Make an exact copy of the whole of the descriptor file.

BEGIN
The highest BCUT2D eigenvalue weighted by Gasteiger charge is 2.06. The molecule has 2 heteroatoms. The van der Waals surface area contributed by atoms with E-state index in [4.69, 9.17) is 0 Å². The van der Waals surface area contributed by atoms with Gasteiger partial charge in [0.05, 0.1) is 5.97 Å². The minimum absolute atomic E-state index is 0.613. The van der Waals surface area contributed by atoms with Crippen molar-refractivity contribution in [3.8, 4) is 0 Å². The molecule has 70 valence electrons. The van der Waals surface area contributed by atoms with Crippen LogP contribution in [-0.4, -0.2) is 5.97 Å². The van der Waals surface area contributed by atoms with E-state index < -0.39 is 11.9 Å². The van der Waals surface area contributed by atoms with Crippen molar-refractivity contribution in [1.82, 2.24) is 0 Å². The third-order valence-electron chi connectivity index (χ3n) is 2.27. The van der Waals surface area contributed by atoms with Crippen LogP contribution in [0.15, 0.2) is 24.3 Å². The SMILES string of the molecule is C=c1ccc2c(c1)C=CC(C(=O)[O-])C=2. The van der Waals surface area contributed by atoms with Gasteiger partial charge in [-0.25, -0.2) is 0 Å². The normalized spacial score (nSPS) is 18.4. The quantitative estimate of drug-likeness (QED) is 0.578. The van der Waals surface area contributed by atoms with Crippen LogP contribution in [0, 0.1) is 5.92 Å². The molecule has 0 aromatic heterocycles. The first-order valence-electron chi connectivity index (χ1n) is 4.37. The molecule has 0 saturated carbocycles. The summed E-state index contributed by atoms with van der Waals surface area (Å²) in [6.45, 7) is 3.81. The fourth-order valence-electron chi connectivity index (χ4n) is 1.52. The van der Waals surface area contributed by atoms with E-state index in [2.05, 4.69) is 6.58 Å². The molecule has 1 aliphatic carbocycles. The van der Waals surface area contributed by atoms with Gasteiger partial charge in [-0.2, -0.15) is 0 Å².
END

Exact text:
The highest BCUT2D eigenvalue weighted by Gasteiger charge is 2.06. The molecule has 2 heteroatoms. The van der Waals surface area contributed by atoms with E-state index in [4.69, 9.17) is 0 Å². The van der Waals surface area contributed by atoms with Gasteiger partial charge in [0.05, 0.1) is 5.97 Å². The minimum absolute atomic E-state index is 0.613. The van der Waals surface area contributed by atoms with Crippen molar-refractivity contribution in [3.8, 4) is 0 Å². The molecule has 70 valence electrons. The van der Waals surface area contributed by atoms with Crippen LogP contribution in [-0.4, -0.2) is 5.97 Å². The van der Waals surface area contributed by atoms with E-state index < -0.39 is 11.9 Å². The van der Waals surface area contributed by atoms with Crippen molar-refractivity contribution in [1.82, 2.24) is 0 Å². The third-order valence-electron chi connectivity index (χ3n) is 2.27. The van der Waals surface area contributed by atoms with Crippen LogP contribution in [0.15, 0.2) is 24.3 Å². The SMILES string of the molecule is C=c1ccc2c(c1)C=CC(C(=O)[O-])C=2. The van der Waals surface area contributed by atoms with Gasteiger partial charge in [-0.25, -0.2) is 0 Å². The normalized spacial score (nSPS) is 18.4. The quantitative estimate of drug-likeness (QED) is 0.578. The van der Waals surface area contributed by atoms with Crippen LogP contribution in [0, 0.1) is 5.92 Å². The molecule has 0 aromatic heterocycles. The first-order valence-electron chi connectivity index (χ1n) is 4.37. The molecule has 0 saturated carbocycles. The summed E-state index contributed by atoms with van der Waals surface area (Å²) in [6.45, 7) is 3.81. The fourth-order valence-electron chi connectivity index (χ4n) is 1.52. The van der Waals surface area contributed by atoms with E-state index in [2.05, 4.69) is 6.58 Å². The molecule has 1 aliphatic carbocycles. The van der Waals surface area contributed by atoms with Gasteiger partial charge in [-0.2, -0.15) is 0 Å².